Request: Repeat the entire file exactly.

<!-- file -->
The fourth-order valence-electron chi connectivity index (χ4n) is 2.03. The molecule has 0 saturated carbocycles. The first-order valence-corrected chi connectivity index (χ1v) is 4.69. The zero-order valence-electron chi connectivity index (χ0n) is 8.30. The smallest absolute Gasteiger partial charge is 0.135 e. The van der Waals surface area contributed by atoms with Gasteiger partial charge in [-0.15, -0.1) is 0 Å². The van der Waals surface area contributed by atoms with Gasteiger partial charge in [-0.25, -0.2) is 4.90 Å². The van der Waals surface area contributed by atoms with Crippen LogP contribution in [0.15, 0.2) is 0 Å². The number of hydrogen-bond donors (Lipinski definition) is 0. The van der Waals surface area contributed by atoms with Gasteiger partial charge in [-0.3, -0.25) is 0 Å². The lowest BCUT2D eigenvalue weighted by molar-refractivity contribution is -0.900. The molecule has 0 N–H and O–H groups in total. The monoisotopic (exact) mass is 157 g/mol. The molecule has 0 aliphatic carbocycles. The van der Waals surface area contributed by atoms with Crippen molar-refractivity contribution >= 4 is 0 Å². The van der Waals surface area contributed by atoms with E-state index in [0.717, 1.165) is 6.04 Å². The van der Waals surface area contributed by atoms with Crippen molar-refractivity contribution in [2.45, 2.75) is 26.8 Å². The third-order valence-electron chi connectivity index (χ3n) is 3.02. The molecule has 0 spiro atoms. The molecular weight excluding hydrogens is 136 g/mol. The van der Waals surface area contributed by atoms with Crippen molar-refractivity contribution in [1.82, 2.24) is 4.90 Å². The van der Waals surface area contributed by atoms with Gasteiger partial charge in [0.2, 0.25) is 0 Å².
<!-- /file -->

The fourth-order valence-electron chi connectivity index (χ4n) is 2.03. The molecule has 0 saturated carbocycles. The first-order valence-corrected chi connectivity index (χ1v) is 4.69. The zero-order valence-electron chi connectivity index (χ0n) is 8.30. The smallest absolute Gasteiger partial charge is 0.135 e. The van der Waals surface area contributed by atoms with Gasteiger partial charge in [-0.15, -0.1) is 0 Å². The van der Waals surface area contributed by atoms with Gasteiger partial charge in [-0.25, -0.2) is 4.90 Å². The van der Waals surface area contributed by atoms with Crippen LogP contribution in [0.15, 0.2) is 0 Å². The number of hydrogen-bond donors (Lipinski definition) is 0. The van der Waals surface area contributed by atoms with Gasteiger partial charge in [-0.3, -0.25) is 0 Å². The lowest BCUT2D eigenvalue weighted by molar-refractivity contribution is -0.900. The molecule has 0 N–H and O–H groups in total. The monoisotopic (exact) mass is 157 g/mol. The molecule has 0 aliphatic carbocycles. The van der Waals surface area contributed by atoms with Crippen molar-refractivity contribution >= 4 is 0 Å². The van der Waals surface area contributed by atoms with E-state index in [0.717, 1.165) is 6.04 Å². The van der Waals surface area contributed by atoms with Crippen molar-refractivity contribution in [2.45, 2.75) is 26.8 Å². The third-order valence-electron chi connectivity index (χ3n) is 3.02. The molecule has 0 spiro atoms. The molecular weight excluding hydrogens is 136 g/mol. The van der Waals surface area contributed by atoms with Crippen molar-refractivity contribution in [1.82, 2.24) is 4.90 Å². The van der Waals surface area contributed by atoms with Gasteiger partial charge in [0.2, 0.25) is 0 Å².